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Songs From the Material World - A Tribute To George Harrison 
Artist: Various 
Label Koch Records 
Length: 12 tracks

Lots of critics have little time for Tribute albums. I love them. I go mad for them. Lots of fans are very precious about their favourite artists being embarrassed by poor covers of the original songs. I love them. I am mad for another artist to give a song a new angle, a different slant so that I can milk a song dry of its meaning and resonance. 

I was excited to hear about a George Harrison Tribute and looked forward eagerly to its release. So here it is. What is the verdict? Lack of big names is a little disappointing. I had never heard of Marc Ford, Masters Of Reality, Leslie West and Torque, Wayne Kramer and then found out that they had all been legends in their own lunchtimes one way or another. Then the names you do know include Dave Davies, John Entwhistle and Bill Wyman who were hardly the lead vocalists in their legendary lunchtimes either. The song choice is a little unbalanced too. Nine out of the twelve songs are songs Harrison wrote for The Beatles. That is only three from eleven solo albums and only one post 1973!  One of the many results of this is that there are few of these songs that deal with the most important area of Harrison’s life, his spiritual search which has to be a huge misrepresentation and certainly makes the lyrical content a little less interesting.

Concerns then? Oh yes and they are well founded. This is no classic. It is certainly interesting but hardly a just tribute to Harrison’s life and career. There are the aforementioned vocal frailties. Some songs plod that shouldn’t most notably Davies’s chug at "Give Me Love" and Wayne Kramer’s "It’s All Too Much." It is actually Wayne! Those that work best are Todd Rundgren’s "While My Guitar Gently" weeps with its extensive guitar break, Leslie West’s bluesy rendition of "Old Browne Shoe," Masters of Reality’s "Devils Radio" a dark horse of a great tune , They Might Be Giants find a quirky relation in "Savoy Truffle," The Smithereens’ "I Want To Tell You" rolls along rockingly and then ex Wilco’s Jay Bennett collaboration with Edward Burch on "Isn’t It a Pity," though it takes nearly five minutes to ignite.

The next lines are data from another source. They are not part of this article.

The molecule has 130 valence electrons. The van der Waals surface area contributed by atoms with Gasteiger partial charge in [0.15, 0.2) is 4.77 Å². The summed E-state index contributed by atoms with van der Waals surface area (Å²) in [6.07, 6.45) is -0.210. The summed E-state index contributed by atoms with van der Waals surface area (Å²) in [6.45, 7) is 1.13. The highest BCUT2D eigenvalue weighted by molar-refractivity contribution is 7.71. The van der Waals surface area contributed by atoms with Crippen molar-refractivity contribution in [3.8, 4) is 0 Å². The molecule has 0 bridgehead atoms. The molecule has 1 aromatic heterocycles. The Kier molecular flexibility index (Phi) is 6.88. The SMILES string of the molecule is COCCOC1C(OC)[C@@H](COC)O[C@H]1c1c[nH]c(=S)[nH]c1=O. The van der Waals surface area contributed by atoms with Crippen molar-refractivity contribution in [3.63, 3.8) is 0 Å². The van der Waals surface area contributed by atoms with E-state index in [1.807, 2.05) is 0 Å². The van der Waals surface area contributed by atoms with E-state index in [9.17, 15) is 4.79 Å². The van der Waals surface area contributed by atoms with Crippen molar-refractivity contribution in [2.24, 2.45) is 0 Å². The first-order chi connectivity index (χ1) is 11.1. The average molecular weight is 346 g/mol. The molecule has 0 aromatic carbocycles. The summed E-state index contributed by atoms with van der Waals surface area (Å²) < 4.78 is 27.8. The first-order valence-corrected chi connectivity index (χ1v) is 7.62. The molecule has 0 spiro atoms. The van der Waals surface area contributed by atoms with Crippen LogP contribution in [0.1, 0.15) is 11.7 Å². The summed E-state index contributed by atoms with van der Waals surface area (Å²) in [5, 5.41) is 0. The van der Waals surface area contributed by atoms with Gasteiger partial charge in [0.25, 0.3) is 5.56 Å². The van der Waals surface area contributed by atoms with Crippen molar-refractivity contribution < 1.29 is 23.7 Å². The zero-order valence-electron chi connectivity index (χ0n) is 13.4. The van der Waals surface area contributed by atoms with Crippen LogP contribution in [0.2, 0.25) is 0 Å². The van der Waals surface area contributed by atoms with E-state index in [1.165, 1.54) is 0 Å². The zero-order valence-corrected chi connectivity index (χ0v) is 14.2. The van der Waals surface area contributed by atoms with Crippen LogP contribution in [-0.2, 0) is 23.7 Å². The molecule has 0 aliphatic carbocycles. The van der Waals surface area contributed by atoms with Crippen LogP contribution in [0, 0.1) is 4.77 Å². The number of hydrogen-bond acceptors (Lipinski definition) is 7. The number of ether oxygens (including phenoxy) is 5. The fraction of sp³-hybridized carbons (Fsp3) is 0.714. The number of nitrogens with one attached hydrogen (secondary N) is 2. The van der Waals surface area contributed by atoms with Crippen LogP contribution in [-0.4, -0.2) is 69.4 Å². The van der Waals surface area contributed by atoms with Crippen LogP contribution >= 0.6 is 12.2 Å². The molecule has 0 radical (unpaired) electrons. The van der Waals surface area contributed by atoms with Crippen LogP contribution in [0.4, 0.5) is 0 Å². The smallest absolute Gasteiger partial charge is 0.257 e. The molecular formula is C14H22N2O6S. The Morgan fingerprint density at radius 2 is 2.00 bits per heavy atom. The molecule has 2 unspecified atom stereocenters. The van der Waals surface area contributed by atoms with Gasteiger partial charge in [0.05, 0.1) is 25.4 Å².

There is going to be the release of the Live Tribute Concert soon which brings bigger names to the reassessment. It should be hoped too that a bigger company with a bigger budget and bigger names can put out a more definitive compilation than this one. Some proceeds will go to charity which is about the biggest point of merit. Of course if you are as big a Harrison fan as I am it is essential for the shelf and archive! 

Steve Stockman 3/18/2003
 
 

Steve Stockman is the Presbyterian Chaplain at Queens University, Belfast, Ireland, where he lives in community with 88 students. He has just finished a book on U2 - Walk On; The Spiritual Journey of U2, is the poetic half of Stevenson and Samuel who have just released their debut album Gracenotes and he has a weekly radio show on BBC Radio Ulster. He has his own web page - Rhythms of Redemption at http://stocki.ni.org. He also tries to spend some time with his wife Janice and daughters Caitlin and Jasmine.
 
 
 
 
 

 

   
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